Extended Transconjunctival Lower Eyelid Blepharoplasty with Release of the Tear Trough Ligament and Fat Redistribution
Background: The transconjunctival lower eyelid blepharoplasty is advantageous for its quick recovery and low complication rates. Conventional techniques rely on fat removal to contour the lower eyelid. This article describes the authors’ extended transconjunctival lower eyelid blepharoplasty technique that takes dissection beyond the orbital rim to address aging changes on the midcheek.
Methods: From December of 2012 to December of 2015, 54 patients underwent this procedure. Through a transconjunctival incision, the preseptal space was entered and excess orbital fat pads were excised. Medially, the origins of the palpebral part of the orbicularis oculi, the tear trough ligament, and orbital part of the orbicularis oculi were sequentially released, connecting the dissection with the premaxillary space. More laterally, the orbicularis retaining ligament was released, connecting the dissection with the prezygomatic space. Excised orbital fat was then grafted under the released tear trough ligament to correct the tear trough deformity. When the patients had significant maxillary retrusion, structural fat grafting was performed at the same time.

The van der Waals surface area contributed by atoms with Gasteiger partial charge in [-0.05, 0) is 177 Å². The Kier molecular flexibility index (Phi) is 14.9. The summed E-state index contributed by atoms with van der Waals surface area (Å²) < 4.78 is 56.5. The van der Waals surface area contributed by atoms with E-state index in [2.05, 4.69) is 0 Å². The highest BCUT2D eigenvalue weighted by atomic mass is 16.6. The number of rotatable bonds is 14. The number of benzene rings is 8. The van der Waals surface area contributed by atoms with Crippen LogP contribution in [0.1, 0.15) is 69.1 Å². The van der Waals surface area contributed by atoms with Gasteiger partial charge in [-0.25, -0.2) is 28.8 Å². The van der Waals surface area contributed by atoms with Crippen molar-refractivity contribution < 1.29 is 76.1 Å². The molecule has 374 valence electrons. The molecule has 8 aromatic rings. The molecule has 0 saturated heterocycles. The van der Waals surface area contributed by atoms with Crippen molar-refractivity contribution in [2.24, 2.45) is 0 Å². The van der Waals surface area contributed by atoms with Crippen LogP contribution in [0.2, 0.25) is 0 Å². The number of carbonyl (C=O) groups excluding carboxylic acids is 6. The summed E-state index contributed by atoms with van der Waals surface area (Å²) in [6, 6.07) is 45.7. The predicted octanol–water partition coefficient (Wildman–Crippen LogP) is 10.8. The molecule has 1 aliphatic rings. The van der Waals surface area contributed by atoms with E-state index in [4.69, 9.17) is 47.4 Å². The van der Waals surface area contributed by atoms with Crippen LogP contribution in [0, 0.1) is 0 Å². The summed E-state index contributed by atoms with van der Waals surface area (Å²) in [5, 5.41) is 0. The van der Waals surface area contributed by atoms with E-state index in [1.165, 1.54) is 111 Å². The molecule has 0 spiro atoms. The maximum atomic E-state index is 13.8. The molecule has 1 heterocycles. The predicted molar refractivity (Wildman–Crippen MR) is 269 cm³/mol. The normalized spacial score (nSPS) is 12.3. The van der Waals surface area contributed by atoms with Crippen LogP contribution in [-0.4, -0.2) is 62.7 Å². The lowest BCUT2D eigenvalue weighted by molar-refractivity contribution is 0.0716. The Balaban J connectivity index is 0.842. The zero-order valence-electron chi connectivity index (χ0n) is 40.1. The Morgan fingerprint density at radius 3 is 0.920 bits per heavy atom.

Results: The mean follow-up was 10 months. High satisfaction was noted among the patients treated with this technique. The revision rate was 2 percent. Complication rates were low. No chemosis, prolonged swelling, lower eyelid retraction, or ectropion was seen in any patients.
Conclusion: The extended transconjunctival lower blepharoplasty using the midcheek soft-tissue spaces is a safe and effective approach for treating patients presenting with eye bags and tear trough deformity.
CLINICAL QUESTION/LEVEL OF EVIDENCE: Therapeutic, V.
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